Are you interested in CFD (contracts for difference) trading but need a few strategy suggestions to get started? If so, you’re in the same boat as thousands of others who choose this kind of simple, exciting way to get involved in the securities markets. Not only are CFDs an excellent entry point for new traders, but they’re also a convenient way for advanced practitioners to quickly move into and out of sectors and asset classes as they wish. However, it’s essential to use common sense when building your own strategy, one that can help you reach income goals and streamline the whole process of buying and selling. Here are key details about how to set stops, use limits, manage everyday risk, employ wise money management, and prepare correctly for every position you take.
Use Limits and Stops
Limits and stops can save you a lot of headaches and prevent losses in most situations. Always place an upper profit limit and a lower stop loss when you purchase a contract for difference. The principle works exactly as it does with traditional securities like stocks. If either the upper or lower price is touched, the trade automatically closes out.
It’s important to understand that one of the main benefits of a contract for difference is that you are not committed to owning traditional securities like stocks and bonds. Even though the price of the CFD contract is linked to the underlying price of the asset, you’re only responsible for the CFD itself, not the asset it represents. Managing risk is a core component of any strategy. One way to minimize risk is to know your total upside and downside on every position you take. That way, as long as you set proper upper limits and stop loss points, you will always know the exact amount of potential profit or loss on each trade.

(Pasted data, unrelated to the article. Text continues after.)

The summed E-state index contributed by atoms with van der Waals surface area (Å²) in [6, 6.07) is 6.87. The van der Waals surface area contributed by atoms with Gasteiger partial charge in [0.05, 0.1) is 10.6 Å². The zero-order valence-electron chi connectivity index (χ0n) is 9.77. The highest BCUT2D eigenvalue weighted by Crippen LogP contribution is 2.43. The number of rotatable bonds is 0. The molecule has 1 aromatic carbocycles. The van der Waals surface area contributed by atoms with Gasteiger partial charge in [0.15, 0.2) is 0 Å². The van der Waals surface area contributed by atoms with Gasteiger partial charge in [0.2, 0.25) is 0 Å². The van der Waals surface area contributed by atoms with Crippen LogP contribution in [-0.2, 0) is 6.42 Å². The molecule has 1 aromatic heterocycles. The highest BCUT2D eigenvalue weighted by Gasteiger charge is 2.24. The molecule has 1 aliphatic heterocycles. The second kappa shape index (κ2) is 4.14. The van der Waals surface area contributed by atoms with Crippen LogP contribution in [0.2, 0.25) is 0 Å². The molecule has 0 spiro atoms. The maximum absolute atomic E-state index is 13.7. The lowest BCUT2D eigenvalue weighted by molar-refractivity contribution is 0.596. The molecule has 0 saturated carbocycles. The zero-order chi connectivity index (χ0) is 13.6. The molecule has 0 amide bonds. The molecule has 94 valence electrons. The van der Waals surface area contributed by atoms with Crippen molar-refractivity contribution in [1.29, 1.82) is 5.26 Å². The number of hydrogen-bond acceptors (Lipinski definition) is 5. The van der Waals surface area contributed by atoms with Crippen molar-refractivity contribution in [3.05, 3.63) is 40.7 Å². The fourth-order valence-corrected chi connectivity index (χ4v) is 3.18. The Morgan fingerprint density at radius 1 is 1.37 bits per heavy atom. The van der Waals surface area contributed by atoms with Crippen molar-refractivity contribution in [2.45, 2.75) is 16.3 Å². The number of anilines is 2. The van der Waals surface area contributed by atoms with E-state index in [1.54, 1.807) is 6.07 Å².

Practice Conservative Money Management
What is the definition of conservative when speaking of money management? For most traders, the term implies never putting more than two or three percent of your account balance at risk on an individual trade. At risk amounts are the total potential amount you stand to lose if the position moves against you. Always do the math before making a purchase and stick to a low percentage of buy-in, based on your total available capital.
Start with Markets You Know
Begin trading in markets you already know well, only later expanding to new ones after you get the hang of using CFDs. Some people actually prefer to just trade one market, with the aim of specializing and gaining in-depth knowledge.
Do Research and Analysis on Every Trade
It’s tempting to enter attractive trades quickly and hope for the best. But, instead of hoping, do detailed research on every trade you place, making sure to use the same set of criteria to gauge the potential of each one. No matter how well you know a particular niche or market segment, never jump into a position without assessing the potential upside and downside, checking the history of price action for each company, and performing technical or fundamental analysis, or both, before placing your funds at risk.